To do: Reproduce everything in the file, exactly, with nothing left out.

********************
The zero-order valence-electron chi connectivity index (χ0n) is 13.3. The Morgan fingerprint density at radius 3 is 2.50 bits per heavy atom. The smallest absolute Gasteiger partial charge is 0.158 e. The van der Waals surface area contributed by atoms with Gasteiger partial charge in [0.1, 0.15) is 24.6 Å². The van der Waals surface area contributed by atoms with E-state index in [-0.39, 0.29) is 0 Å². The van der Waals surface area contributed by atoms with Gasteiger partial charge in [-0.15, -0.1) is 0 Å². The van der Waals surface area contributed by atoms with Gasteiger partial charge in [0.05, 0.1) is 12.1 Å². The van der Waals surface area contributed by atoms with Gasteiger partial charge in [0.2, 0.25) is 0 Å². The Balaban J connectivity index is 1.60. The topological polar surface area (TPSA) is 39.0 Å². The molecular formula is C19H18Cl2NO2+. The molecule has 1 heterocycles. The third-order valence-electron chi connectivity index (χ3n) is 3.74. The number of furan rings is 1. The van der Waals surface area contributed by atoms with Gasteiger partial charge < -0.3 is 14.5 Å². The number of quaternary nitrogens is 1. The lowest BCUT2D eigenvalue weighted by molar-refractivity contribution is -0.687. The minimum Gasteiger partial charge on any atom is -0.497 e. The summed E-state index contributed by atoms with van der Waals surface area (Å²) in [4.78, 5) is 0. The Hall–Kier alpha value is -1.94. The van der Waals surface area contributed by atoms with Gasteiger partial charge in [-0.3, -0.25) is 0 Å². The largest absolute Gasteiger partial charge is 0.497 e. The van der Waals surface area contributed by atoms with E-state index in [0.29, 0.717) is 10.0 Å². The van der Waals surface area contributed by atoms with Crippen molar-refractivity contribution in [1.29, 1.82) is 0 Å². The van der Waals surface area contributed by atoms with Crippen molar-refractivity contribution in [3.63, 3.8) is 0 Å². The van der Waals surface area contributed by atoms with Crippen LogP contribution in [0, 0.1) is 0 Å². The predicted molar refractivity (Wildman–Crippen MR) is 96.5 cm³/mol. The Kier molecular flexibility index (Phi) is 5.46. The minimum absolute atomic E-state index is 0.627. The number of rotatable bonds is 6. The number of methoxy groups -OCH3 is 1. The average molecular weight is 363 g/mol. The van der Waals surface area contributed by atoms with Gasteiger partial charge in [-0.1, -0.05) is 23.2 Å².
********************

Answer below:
The zero-order valence-electron chi connectivity index (χ0n) is 13.3. The Morgan fingerprint density at radius 3 is 2.50 bits per heavy atom. The smallest absolute Gasteiger partial charge is 0.158 e. The van der Waals surface area contributed by atoms with Gasteiger partial charge in [0.1, 0.15) is 24.6 Å². The van der Waals surface area contributed by atoms with E-state index in [-0.39, 0.29) is 0 Å². The van der Waals surface area contributed by atoms with Gasteiger partial charge in [-0.15, -0.1) is 0 Å². The van der Waals surface area contributed by atoms with Gasteiger partial charge in [0.05, 0.1) is 12.1 Å². The van der Waals surface area contributed by atoms with Gasteiger partial charge in [0.2, 0.25) is 0 Å². The Balaban J connectivity index is 1.60. The topological polar surface area (TPSA) is 39.0 Å². The molecular formula is C19H18Cl2NO2+. The molecule has 1 heterocycles. The third-order valence-electron chi connectivity index (χ3n) is 3.74. The number of furan rings is 1. The van der Waals surface area contributed by atoms with Gasteiger partial charge < -0.3 is 14.5 Å². The number of quaternary nitrogens is 1. The lowest BCUT2D eigenvalue weighted by molar-refractivity contribution is -0.687. The minimum Gasteiger partial charge on any atom is -0.497 e. The summed E-state index contributed by atoms with van der Waals surface area (Å²) in [4.78, 5) is 0. The Hall–Kier alpha value is -1.94. The van der Waals surface area contributed by atoms with Gasteiger partial charge in [-0.3, -0.25) is 0 Å². The largest absolute Gasteiger partial charge is 0.497 e. The van der Waals surface area contributed by atoms with E-state index in [0.29, 0.717) is 10.0 Å². The van der Waals surface area contributed by atoms with Crippen molar-refractivity contribution in [1.29, 1.82) is 0 Å². The van der Waals surface area contributed by atoms with Crippen molar-refractivity contribution in [3.63, 3.8) is 0 Å². The van der Waals surface area contributed by atoms with Crippen LogP contribution in [0, 0.1) is 0 Å². The predicted molar refractivity (Wildman–Crippen MR) is 96.5 cm³/mol. The Kier molecular flexibility index (Phi) is 5.46. The minimum absolute atomic E-state index is 0.627. The number of rotatable bonds is 6. The number of methoxy groups -OCH3 is 1. The average molecular weight is 363 g/mol. The van der Waals surface area contributed by atoms with Gasteiger partial charge in [-0.1, -0.05) is 23.2 Å².